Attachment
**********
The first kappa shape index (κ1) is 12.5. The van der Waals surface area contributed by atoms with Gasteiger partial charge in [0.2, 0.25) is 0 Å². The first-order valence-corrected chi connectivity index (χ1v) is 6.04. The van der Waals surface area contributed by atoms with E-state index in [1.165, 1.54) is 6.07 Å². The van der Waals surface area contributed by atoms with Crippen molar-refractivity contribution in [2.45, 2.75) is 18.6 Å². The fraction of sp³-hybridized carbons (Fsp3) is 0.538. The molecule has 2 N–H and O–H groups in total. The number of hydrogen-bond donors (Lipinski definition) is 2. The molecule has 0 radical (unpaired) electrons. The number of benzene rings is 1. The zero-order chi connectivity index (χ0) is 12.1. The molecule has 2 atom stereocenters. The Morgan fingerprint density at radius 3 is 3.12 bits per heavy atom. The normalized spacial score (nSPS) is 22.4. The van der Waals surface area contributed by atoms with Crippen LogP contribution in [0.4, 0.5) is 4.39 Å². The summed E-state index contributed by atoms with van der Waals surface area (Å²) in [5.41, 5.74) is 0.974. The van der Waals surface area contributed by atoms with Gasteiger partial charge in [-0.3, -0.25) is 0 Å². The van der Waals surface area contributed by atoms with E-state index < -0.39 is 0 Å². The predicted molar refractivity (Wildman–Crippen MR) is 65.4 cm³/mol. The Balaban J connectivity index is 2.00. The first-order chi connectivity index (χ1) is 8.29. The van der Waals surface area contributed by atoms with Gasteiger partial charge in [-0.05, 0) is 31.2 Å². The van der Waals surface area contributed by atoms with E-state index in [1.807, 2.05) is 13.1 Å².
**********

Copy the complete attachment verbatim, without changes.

The first kappa shape index (κ1) is 12.5. The van der Waals surface area contributed by atoms with Gasteiger partial charge in [0.2, 0.25) is 0 Å². The first-order valence-corrected chi connectivity index (χ1v) is 6.04. The van der Waals surface area contributed by atoms with E-state index in [1.165, 1.54) is 6.07 Å². The van der Waals surface area contributed by atoms with Crippen molar-refractivity contribution in [2.45, 2.75) is 18.6 Å². The fraction of sp³-hybridized carbons (Fsp3) is 0.538. The molecule has 2 N–H and O–H groups in total. The number of hydrogen-bond donors (Lipinski definition) is 2. The molecule has 0 radical (unpaired) electrons. The number of benzene rings is 1. The zero-order chi connectivity index (χ0) is 12.1. The molecule has 2 atom stereocenters. The Morgan fingerprint density at radius 3 is 3.12 bits per heavy atom. The normalized spacial score (nSPS) is 22.4. The van der Waals surface area contributed by atoms with Crippen LogP contribution in [0.4, 0.5) is 4.39 Å². The summed E-state index contributed by atoms with van der Waals surface area (Å²) in [5.41, 5.74) is 0.974. The van der Waals surface area contributed by atoms with Gasteiger partial charge in [-0.3, -0.25) is 0 Å². The van der Waals surface area contributed by atoms with E-state index < -0.39 is 0 Å². The predicted molar refractivity (Wildman–Crippen MR) is 65.4 cm³/mol. The Balaban J connectivity index is 2.00. The first-order chi connectivity index (χ1) is 8.29. The van der Waals surface area contributed by atoms with Gasteiger partial charge in [-0.05, 0) is 31.2 Å². The van der Waals surface area contributed by atoms with E-state index in [1.807, 2.05) is 13.1 Å².